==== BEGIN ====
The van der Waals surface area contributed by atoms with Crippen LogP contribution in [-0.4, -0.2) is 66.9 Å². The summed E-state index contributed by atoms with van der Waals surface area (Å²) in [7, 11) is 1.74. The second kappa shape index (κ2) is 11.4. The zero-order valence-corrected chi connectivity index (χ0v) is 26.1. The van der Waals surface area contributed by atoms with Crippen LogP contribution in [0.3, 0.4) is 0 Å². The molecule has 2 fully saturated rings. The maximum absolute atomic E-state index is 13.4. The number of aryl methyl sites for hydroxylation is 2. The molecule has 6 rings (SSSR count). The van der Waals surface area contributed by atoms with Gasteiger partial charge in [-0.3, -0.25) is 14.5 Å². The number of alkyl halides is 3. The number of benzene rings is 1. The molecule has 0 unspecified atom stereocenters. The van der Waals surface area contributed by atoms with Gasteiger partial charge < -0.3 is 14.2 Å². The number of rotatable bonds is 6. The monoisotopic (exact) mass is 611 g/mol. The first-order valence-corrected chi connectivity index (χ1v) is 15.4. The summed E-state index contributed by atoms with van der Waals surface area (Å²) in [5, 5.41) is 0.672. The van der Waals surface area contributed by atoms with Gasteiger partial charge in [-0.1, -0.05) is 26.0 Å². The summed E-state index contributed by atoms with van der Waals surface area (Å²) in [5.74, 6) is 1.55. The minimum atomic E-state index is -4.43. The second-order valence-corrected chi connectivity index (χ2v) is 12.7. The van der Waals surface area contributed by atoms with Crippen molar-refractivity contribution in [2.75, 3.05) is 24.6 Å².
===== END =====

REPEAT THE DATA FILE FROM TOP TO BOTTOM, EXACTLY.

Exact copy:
The van der Waals surface area contributed by atoms with Crippen LogP contribution in [-0.4, -0.2) is 66.9 Å². The summed E-state index contributed by atoms with van der Waals surface area (Å²) in [7, 11) is 1.74. The second kappa shape index (κ2) is 11.4. The zero-order valence-corrected chi connectivity index (χ0v) is 26.1. The van der Waals surface area contributed by atoms with Crippen LogP contribution in [0.3, 0.4) is 0 Å². The molecule has 2 fully saturated rings. The maximum absolute atomic E-state index is 13.4. The number of aryl methyl sites for hydroxylation is 2. The molecule has 6 rings (SSSR count). The van der Waals surface area contributed by atoms with Gasteiger partial charge in [-0.3, -0.25) is 14.5 Å². The number of alkyl halides is 3. The number of benzene rings is 1. The molecule has 0 unspecified atom stereocenters. The van der Waals surface area contributed by atoms with Gasteiger partial charge < -0.3 is 14.2 Å². The number of rotatable bonds is 6. The monoisotopic (exact) mass is 611 g/mol. The first-order valence-corrected chi connectivity index (χ1v) is 15.4. The summed E-state index contributed by atoms with van der Waals surface area (Å²) in [5, 5.41) is 0.672. The van der Waals surface area contributed by atoms with Gasteiger partial charge in [-0.1, -0.05) is 26.0 Å². The summed E-state index contributed by atoms with van der Waals surface area (Å²) in [5.74, 6) is 1.55. The minimum atomic E-state index is -4.43. The second-order valence-corrected chi connectivity index (χ2v) is 12.7. The van der Waals surface area contributed by atoms with Crippen molar-refractivity contribution in [2.75, 3.05) is 24.6 Å².